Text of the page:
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duminică, 9 septembrie 2012

See the 'Google pyramids' up close

The place that went viral last month as the potential site of a mysterious Egyptian pyramid looks more like a series of mounds on the surface of Mars when you see it up close. Three weeks after the Dimai archaeological site burst into the spotlight, it's become a lot less mysterious — but there are still secrets to uncover.

The site has been familiar to Egyptologists since the 1920s: It's thought to have been the locale for a desert settlement going back to Egypt's Ptolemaic era, when Greek and Roman influences were on the ascendance. Did these mounds serve as watchtowers, or tombs, or well sites? That's what the Soknopaiou Nesos Project wants to find out. One of the project's directors, Egyptologist Paola Davoli of Italy's University of Salento in Lecce, filled me in about the current state of her group's research last week.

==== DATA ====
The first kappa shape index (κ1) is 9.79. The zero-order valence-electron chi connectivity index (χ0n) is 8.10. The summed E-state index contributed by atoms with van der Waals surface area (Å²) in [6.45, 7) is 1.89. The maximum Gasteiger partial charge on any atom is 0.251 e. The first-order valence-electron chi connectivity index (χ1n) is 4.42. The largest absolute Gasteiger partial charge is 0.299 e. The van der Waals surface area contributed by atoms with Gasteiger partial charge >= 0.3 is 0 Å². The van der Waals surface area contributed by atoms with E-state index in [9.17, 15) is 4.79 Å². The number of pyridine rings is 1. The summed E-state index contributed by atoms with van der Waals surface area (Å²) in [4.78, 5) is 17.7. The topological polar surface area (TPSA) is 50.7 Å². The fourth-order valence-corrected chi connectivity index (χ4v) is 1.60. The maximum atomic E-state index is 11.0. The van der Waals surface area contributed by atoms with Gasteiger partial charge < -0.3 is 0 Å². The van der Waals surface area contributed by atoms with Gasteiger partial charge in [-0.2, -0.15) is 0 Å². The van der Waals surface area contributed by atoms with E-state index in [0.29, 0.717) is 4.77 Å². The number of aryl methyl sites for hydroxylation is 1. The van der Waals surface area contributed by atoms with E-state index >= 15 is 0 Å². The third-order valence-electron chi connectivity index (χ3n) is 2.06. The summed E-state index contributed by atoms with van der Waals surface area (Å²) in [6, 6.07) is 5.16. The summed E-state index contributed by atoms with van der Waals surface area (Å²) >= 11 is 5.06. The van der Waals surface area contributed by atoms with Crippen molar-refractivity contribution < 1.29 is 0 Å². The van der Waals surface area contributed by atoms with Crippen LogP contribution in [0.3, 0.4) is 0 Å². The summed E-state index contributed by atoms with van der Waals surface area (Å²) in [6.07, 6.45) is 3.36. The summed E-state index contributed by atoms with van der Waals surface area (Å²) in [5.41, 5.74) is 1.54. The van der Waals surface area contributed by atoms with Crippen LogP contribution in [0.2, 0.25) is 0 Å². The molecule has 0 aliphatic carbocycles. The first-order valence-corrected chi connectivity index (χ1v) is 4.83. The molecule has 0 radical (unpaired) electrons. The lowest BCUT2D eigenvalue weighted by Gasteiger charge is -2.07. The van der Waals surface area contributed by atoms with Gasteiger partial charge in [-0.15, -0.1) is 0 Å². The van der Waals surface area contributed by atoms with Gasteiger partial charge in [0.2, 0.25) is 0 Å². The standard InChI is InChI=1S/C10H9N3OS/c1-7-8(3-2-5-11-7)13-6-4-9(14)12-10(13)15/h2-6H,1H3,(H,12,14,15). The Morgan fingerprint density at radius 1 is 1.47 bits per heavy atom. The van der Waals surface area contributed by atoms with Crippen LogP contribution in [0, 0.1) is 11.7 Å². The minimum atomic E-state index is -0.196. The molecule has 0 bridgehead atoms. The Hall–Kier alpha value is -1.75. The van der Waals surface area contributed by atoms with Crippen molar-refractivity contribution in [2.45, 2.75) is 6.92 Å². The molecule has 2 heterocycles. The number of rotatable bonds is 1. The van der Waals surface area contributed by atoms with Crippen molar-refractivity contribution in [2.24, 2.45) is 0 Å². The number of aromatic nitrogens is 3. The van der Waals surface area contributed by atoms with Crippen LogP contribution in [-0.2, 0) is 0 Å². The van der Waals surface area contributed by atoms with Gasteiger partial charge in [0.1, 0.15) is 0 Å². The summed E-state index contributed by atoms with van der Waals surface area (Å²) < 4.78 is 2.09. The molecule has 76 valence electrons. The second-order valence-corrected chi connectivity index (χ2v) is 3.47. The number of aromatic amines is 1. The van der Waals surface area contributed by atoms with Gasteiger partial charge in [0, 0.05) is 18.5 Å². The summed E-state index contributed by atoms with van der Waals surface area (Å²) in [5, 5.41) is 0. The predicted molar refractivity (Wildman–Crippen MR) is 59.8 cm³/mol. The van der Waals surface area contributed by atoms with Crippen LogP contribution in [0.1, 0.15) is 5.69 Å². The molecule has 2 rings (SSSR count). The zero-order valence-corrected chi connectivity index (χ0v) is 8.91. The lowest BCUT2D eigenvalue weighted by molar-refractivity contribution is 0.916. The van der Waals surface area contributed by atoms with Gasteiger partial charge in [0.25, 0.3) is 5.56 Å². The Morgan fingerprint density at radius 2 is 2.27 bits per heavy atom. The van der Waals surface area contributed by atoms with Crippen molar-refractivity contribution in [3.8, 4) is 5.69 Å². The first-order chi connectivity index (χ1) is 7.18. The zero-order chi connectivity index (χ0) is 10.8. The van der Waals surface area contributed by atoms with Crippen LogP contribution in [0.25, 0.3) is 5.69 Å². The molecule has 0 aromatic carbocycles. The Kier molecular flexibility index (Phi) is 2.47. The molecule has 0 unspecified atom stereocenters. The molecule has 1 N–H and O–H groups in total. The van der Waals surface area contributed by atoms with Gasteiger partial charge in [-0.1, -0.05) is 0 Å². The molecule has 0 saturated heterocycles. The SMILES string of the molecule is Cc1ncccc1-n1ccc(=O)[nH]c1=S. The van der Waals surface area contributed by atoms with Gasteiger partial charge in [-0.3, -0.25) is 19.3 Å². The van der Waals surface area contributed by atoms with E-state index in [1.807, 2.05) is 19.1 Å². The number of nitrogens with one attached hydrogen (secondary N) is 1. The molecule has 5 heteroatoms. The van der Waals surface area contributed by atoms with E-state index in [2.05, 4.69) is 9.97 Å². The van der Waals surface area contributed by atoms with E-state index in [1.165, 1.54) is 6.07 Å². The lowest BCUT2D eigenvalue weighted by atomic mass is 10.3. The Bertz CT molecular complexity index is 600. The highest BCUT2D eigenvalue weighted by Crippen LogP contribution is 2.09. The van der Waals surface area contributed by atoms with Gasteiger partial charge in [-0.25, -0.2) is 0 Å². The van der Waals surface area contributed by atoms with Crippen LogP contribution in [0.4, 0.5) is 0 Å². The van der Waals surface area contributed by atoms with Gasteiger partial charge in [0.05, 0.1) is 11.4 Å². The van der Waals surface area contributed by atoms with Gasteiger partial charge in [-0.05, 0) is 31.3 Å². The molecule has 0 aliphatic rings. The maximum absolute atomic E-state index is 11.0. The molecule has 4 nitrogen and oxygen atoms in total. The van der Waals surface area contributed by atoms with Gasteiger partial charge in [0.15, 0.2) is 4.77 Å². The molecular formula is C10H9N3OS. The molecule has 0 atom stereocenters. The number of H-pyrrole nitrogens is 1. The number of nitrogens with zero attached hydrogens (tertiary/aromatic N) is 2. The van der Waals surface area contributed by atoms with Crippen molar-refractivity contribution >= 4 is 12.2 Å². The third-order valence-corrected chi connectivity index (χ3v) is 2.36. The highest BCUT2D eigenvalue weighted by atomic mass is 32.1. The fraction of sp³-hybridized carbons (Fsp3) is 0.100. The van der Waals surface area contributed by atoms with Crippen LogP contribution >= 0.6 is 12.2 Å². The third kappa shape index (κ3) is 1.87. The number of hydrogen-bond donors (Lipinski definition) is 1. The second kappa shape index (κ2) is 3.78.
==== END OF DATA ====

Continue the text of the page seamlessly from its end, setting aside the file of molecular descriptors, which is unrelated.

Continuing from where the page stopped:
The man who discovered a ‘lost’ wonder of the world

Among Cambridge University Library’s 200 miles of shelving and eight million books  are three soft leather folders and a scrap book volume sitting alongside countless other items in the manuscripts and archives of its Near Eastern collection.

Unremarkable to the casual observer, the  contents of the folders include  personal letters, sketches, bills of sale, letters of introduction and other papers.

Biblical-Type Floods Are Real, and They're Absolutely Enormous

After teaching geology at the University of Washington for a decade, I had become embarrassed that I hadn’t yet seen the deep canyons where tremendous Ice Age floods scoured down into solid rock to sculpt the scablands. So I decided to help lead a field trip for students to see the giant erosion scars on the local landforms.

We drove across the Columbia River and continued eastward, dropping into Moses Coulee, a canyon with vertical walls of layered basalt. We gathered the students on a small rise and asked them how the canyon had formed. They immediately ruled out wind and glaciers. The valley was not U-shaped like a typical glacial valley, and none of us could imagine how wind might gouge a canyon out of hard basalt. But neither were there rivers or streams. After a while I pointed out that we were standing on a pile of gravel. I asked how the rounded granite pebbles came to be there when the closest source of granite lay over the horizon. Silence.